3. The entry of the R.A. Dickey-Carlos Ruiz battery. Based upon his unprecedented success with his hard knuckleball, which until the past week had him leading the league in all three "Triple Crown" categories (wins, strikeouts and ERA) as well as WAR and WARP, Dickey was this writer's choice to start for the NL team. Alas, manager Tony La Russa tabbed the Giants' Matt Cain instead, with the Giants' wish not to force starting catcher Buster Posey to catch the knuckler allegedly factoring into the decision; by Posey's own admission, he's never caught one. So instead the Phillies' Carlos Ruiz will catch Dickey. Ruiz — who with an MVP-caliber line of .350/.412 /584 (fourth in the NL in each category) had a strong case to be starting ahead of Posey — has at least some experience catching a knuckler, having worked with Jared Fernandez in Triple-A back in 2005. He'll warm up Dickey, and enter the game with him in the fifth or sixth inning. I look forward to seeing how the pair fares with each other and against NL hitters.

4. The return of Tony La Russa. I'll admit to not being the biggest fan of "the Genius," but there's no denying his spot in baseball history, with 2,728 wins (third all-time), 14 playoff appearances, six pennants, three world championships and a record of innovation — one-inning closers, specialist relievers, expanding pitching staffs, pitchers batting eighth — to the point of exasperation. Though he retired after the Cardinals' World Series victory last fall, the Cooperstown-bound La Russa earned the right to manage the NL squad, and while one can quibble with the choices he made for his roster and his starting pitcher, one can't deny that he's well-equipped to use his bloated 34-man roster to best advantage. So in a perverse way, I'm looking forward to seeing him pull off at least one more double-switch, and/or a three-pitcher inning, with the likes of southpaws Clayton Kershaw, Cole Hamels, Gio Gonzalez, Wade Miley or Aroldis Chapman reduced to the role of lefty specialist. Call it overmanaging, but nobody in this day and age has shown the knack for getting more out of his roster for a single game than La Russa.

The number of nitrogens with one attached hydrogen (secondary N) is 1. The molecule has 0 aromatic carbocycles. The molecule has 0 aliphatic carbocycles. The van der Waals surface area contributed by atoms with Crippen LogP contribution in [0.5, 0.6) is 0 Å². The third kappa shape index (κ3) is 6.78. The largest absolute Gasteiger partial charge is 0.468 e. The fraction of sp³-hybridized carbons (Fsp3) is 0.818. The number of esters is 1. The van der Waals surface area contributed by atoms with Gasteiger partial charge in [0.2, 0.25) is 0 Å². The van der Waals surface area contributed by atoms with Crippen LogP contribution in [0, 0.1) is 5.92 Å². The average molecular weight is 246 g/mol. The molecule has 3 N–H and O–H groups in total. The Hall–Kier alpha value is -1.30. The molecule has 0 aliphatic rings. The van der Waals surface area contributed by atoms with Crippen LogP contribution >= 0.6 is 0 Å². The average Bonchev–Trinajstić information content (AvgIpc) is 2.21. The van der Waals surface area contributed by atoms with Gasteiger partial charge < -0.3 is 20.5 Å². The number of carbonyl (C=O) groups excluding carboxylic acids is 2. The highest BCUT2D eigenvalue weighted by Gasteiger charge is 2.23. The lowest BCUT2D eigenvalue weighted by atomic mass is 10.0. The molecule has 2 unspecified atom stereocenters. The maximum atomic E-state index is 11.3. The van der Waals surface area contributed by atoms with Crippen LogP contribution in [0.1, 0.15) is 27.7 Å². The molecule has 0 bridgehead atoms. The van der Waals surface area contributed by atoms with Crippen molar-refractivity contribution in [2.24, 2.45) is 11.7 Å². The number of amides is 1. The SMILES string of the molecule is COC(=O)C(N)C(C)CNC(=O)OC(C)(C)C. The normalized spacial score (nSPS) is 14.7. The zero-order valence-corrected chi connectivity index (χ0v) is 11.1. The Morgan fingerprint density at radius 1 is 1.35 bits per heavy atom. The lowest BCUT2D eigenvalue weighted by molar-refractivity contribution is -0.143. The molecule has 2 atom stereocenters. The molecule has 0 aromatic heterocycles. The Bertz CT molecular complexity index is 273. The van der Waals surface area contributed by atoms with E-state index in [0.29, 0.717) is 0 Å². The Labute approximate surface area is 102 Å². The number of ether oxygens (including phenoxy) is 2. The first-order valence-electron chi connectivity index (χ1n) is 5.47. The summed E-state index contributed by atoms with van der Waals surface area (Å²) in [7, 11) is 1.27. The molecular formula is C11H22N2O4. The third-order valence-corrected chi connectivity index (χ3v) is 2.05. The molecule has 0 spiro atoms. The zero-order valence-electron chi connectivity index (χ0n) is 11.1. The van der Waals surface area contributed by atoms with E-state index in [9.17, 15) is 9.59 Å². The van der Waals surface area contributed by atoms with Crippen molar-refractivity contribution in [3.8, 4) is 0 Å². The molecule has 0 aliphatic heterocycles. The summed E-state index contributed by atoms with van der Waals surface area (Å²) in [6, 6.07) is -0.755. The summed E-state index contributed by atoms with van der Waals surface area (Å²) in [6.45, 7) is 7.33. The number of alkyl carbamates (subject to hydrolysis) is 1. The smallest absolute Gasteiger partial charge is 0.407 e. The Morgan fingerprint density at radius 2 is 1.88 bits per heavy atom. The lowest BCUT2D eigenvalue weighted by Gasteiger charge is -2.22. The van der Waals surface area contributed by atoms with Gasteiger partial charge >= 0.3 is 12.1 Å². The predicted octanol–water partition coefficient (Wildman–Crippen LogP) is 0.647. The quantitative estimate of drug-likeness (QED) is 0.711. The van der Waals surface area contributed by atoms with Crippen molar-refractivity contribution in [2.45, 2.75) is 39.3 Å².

5. A Tim Raines moment from a reserve. I can't claim to have seen every All-Star game since my first one in 1978, but in three-plus decades of watching the Midsummer Classic, few players have left a more indelible impression via a single-game performance than Raines in 1987. In a season where his debut was forestalled by baseball's collusion scandal — he couldn't play until May 1, having passed an artificially-created deadline to re-sign with the Expos, and he collected four hits including a game-winning grand slam in his first game back — Raines wasn't elected to be a starter. He entered a scoreless game in place of Eric Davis in the bottom of the sixth inning, and proceeded to go 3-for-3. He nearly scored the game's first run in the bottom of the ninth after singling, stealing second and advancing to third on an error, but Dwight Evans made a strong one-hop throw home on a potential sacrifice fly, and he was stranded at third. He singled again in the 11th to no avail, then drove in the game's only two runs with a two-out triple in the top of the 13th inning. For that, he was named the game's MVP, serving as a reminder that while the focus is on the starters, the game's hero could be somebody who comes off the bench to provide a late-inning thrill.